On the 21st of January 2016, nearly 20 months after the brutal hate murder of David Olyn, and following no less than 35 court appearances, State Prosecutor Advocate Ntsoaki Mabilietse convicted Christo Oncker of murder. Sentencing takes place on the 22nd of February 2016 in the Ceres Circuit Court following the accused’s referral for a psychological assessment by the Honourable Judge Siraj Desai.
David Olyn, an openly gay male from the rural town of Williston in the Northern Cape was barely 20 years old when he decided to pack what little belongings he had and moved to Bella Vista near Ceres in search of employment and the hope of building a better life for himself and his family. The court found that on the evening of the 22nd of March 2014 in a derelict and dirty pump station structure in Bella Vista, David was repeatedly assaulted, his body bound in a hogtie knot and set alight in the presence of a crowd of young men who did nothing to intervene to save David’s life – even when the accused, 28 year-old Christo Oncker, said he intended to kill a “moffie”, a derogatory term for gay men used by the accused.
Community members and LGBTQIA (lesbian, gay, bisexual, transgendered, queer, intersexed and asexual) persons have revealed that homophobia in the small town of Ceres is rife and that these incidents of violence and discrimination are not reported for fear of secondary victimisation from police officials and community members. Indeed, community members have reported as many as four additional hate murders in the Ceres area over the last few years. This existence of a climate of ongoing homophobia became tragically clear in late December 2015, when Phoebe Titus, a transgender woman from the small town of Wolseley – only 10 kilometers from Ceres – was viciously attacked and stabbed to death by a 15 year-old male in yet another hate murder.
Sonke Gender Justice, Triangle Project, Witzenberg Rural Development Centre, Gender Development Network, and the Commission for Gender Equality (CGE) all followed the case and worked together in the small community following the gruesome murder – dedicating months of work, resources and engaging in various community dialogue initiatives to educate community members on LGBTQIA people’s issues and human rights.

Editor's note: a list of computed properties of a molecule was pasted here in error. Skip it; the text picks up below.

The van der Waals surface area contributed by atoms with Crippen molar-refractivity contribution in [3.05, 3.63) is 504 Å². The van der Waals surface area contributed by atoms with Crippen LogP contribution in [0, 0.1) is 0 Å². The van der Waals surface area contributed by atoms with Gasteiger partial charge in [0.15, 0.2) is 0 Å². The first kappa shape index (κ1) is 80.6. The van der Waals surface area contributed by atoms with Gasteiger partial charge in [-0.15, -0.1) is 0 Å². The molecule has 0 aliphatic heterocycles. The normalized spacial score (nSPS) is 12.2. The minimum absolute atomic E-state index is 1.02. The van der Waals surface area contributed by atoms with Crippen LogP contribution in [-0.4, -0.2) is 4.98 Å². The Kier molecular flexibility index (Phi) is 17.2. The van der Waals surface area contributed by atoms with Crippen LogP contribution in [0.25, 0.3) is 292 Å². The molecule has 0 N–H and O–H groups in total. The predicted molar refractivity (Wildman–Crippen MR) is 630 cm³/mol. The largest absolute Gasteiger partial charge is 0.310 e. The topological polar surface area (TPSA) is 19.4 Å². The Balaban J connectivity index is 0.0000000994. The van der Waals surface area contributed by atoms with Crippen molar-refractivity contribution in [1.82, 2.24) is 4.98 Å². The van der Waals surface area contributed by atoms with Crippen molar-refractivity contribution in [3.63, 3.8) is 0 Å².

Together we aimed to accomplish five interrelated goals: 1) to demand justice for David Olyn and his family, 2) to strengthen community capacity and commitment to engage in ongoing human rights education in and around Ceres, including especially on LGBTQI rights, 3) to mobilise and coordinate community driven events and workshops which would have the effect of holding the South African Police Services (SAPS) and officials within the criminal justice system accountable for non-performance and lacklustre investigation methods, 4) to engage the media to raise the visibility of LGBTI hate crimes and 5) to use the case to keep the pressure on government to launch national hate crimes legislation.
Through joint community engagements in Bella Vista and Ceres the following challenges were identified by the community participants and Sonke:
- Homophobia/hate crime was never raised by the prosecutor as the motive for David’s murder.
- The investigation was poor, resulting in the docket remaining dormant for 6 months before additional statements were taken from witnesses one year after the incident; video footage of David’s ordeal was deleted and this was never followed up/retrieved by the investigating officer.
- Community members who had personal knowledge of the events that took place were fearful and reluctant to come forward and provide the SAPS with a statement.
- Our attempts to engage and speak with the prosecutor and investigating officer were met with resistance and we were deemed a nuisance, regardless of the pivotal information we presented to them.
Sonke wishes to extend its appreciation to its partners and the community of Bella Vista and Ceres for embracing our efforts to ensure that David’s murderer was prosecuted to the full extent of the law. Sonke remains confident that this judgement will serve as a strong deterrent to future perpetrators, but given the current case in Wolseley, the long struggle to realising gender equality and non-discrimination is far from a reality. Sonke calls upon the SAPS, the Department of Justice and Constitutional Development and government to urgently implement measures that would advance LGBTQIA rights by way of promulgating hate crimes legislation and rolling out public education initiatives to curtail and deter similar homophobic incidences and hate crimes which go unpunished.
FOR MEDIA ENQUIRIES CONTACT:
Community Education & Mobilisation Manager
Sonke Gender Justice: Cape Town
Tel: 021 423 7088